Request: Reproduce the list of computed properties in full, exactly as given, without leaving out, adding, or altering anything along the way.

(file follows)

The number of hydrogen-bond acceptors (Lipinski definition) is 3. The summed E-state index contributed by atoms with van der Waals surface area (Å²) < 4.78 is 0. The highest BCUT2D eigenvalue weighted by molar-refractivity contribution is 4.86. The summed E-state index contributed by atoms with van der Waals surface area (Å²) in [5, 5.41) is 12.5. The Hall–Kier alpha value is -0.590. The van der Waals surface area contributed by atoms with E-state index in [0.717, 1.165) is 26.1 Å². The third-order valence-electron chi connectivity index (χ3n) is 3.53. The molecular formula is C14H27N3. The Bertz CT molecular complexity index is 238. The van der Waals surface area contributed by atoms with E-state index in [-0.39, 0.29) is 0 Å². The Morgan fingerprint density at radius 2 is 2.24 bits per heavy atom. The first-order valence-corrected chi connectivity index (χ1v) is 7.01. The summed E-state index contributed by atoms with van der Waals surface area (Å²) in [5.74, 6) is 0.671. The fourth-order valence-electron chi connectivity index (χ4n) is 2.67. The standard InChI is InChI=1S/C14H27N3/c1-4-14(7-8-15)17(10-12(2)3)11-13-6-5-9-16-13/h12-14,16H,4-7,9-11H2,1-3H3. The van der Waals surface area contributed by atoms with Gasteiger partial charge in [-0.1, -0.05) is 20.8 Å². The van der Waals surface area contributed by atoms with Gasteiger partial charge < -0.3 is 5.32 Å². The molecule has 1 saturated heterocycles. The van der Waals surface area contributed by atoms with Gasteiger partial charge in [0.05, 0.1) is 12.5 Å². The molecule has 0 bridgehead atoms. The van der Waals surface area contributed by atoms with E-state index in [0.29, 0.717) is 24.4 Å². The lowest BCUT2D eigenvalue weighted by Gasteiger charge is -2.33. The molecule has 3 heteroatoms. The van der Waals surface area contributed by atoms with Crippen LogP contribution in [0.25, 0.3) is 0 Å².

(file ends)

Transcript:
The number of hydrogen-bond acceptors (Lipinski definition) is 3. The summed E-state index contributed by atoms with van der Waals surface area (Å²) < 4.78 is 0. The highest BCUT2D eigenvalue weighted by molar-refractivity contribution is 4.86. The summed E-state index contributed by atoms with van der Waals surface area (Å²) in [5, 5.41) is 12.5. The Hall–Kier alpha value is -0.590. The van der Waals surface area contributed by atoms with E-state index in [0.717, 1.165) is 26.1 Å². The third-order valence-electron chi connectivity index (χ3n) is 3.53. The molecular formula is C14H27N3. The Bertz CT molecular complexity index is 238. The van der Waals surface area contributed by atoms with E-state index in [-0.39, 0.29) is 0 Å². The Morgan fingerprint density at radius 2 is 2.24 bits per heavy atom. The first-order valence-corrected chi connectivity index (χ1v) is 7.01. The summed E-state index contributed by atoms with van der Waals surface area (Å²) in [5.74, 6) is 0.671. The fourth-order valence-electron chi connectivity index (χ4n) is 2.67. The standard InChI is InChI=1S/C14H27N3/c1-4-14(7-8-15)17(10-12(2)3)11-13-6-5-9-16-13/h12-14,16H,4-7,9-11H2,1-3H3. The van der Waals surface area contributed by atoms with Gasteiger partial charge in [-0.1, -0.05) is 20.8 Å². The van der Waals surface area contributed by atoms with Gasteiger partial charge < -0.3 is 5.32 Å². The molecule has 1 saturated heterocycles. The van der Waals surface area contributed by atoms with Gasteiger partial charge in [0.05, 0.1) is 12.5 Å². The molecule has 0 bridgehead atoms. The van der Waals surface area contributed by atoms with E-state index in [0.29, 0.717) is 24.4 Å². The lowest BCUT2D eigenvalue weighted by Gasteiger charge is -2.33. The molecule has 3 heteroatoms. The van der Waals surface area contributed by atoms with Crippen LogP contribution in [0.25, 0.3) is 0 Å².